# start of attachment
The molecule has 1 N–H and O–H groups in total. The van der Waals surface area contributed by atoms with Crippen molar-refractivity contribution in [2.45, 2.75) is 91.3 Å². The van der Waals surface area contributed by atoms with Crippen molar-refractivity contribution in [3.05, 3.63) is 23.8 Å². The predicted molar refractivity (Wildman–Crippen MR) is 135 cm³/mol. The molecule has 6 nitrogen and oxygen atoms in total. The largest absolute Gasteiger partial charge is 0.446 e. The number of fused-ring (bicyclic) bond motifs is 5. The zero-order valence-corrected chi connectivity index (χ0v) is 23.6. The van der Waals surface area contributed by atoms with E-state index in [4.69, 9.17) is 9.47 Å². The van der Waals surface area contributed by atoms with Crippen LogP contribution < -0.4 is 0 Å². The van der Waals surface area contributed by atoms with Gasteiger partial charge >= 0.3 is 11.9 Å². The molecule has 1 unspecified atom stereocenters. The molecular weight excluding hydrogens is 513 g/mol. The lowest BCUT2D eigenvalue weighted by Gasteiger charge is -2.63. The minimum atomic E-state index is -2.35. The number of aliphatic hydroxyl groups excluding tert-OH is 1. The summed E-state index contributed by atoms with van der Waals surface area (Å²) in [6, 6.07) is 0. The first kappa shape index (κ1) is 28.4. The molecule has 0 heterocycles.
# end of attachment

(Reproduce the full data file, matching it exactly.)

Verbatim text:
The molecule has 1 N–H and O–H groups in total. The van der Waals surface area contributed by atoms with Crippen molar-refractivity contribution in [2.45, 2.75) is 91.3 Å². The van der Waals surface area contributed by atoms with Crippen molar-refractivity contribution in [3.05, 3.63) is 23.8 Å². The predicted molar refractivity (Wildman–Crippen MR) is 135 cm³/mol. The molecule has 6 nitrogen and oxygen atoms in total. The largest absolute Gasteiger partial charge is 0.446 e. The number of fused-ring (bicyclic) bond motifs is 5. The zero-order valence-corrected chi connectivity index (χ0v) is 23.6. The van der Waals surface area contributed by atoms with E-state index in [4.69, 9.17) is 9.47 Å². The van der Waals surface area contributed by atoms with Crippen LogP contribution < -0.4 is 0 Å². The van der Waals surface area contributed by atoms with Gasteiger partial charge >= 0.3 is 11.9 Å². The molecule has 1 unspecified atom stereocenters. The molecular weight excluding hydrogens is 513 g/mol. The lowest BCUT2D eigenvalue weighted by Gasteiger charge is -2.63. The minimum atomic E-state index is -2.35. The number of aliphatic hydroxyl groups excluding tert-OH is 1. The summed E-state index contributed by atoms with van der Waals surface area (Å²) in [6, 6.07) is 0. The first kappa shape index (κ1) is 28.4. The molecule has 0 heterocycles.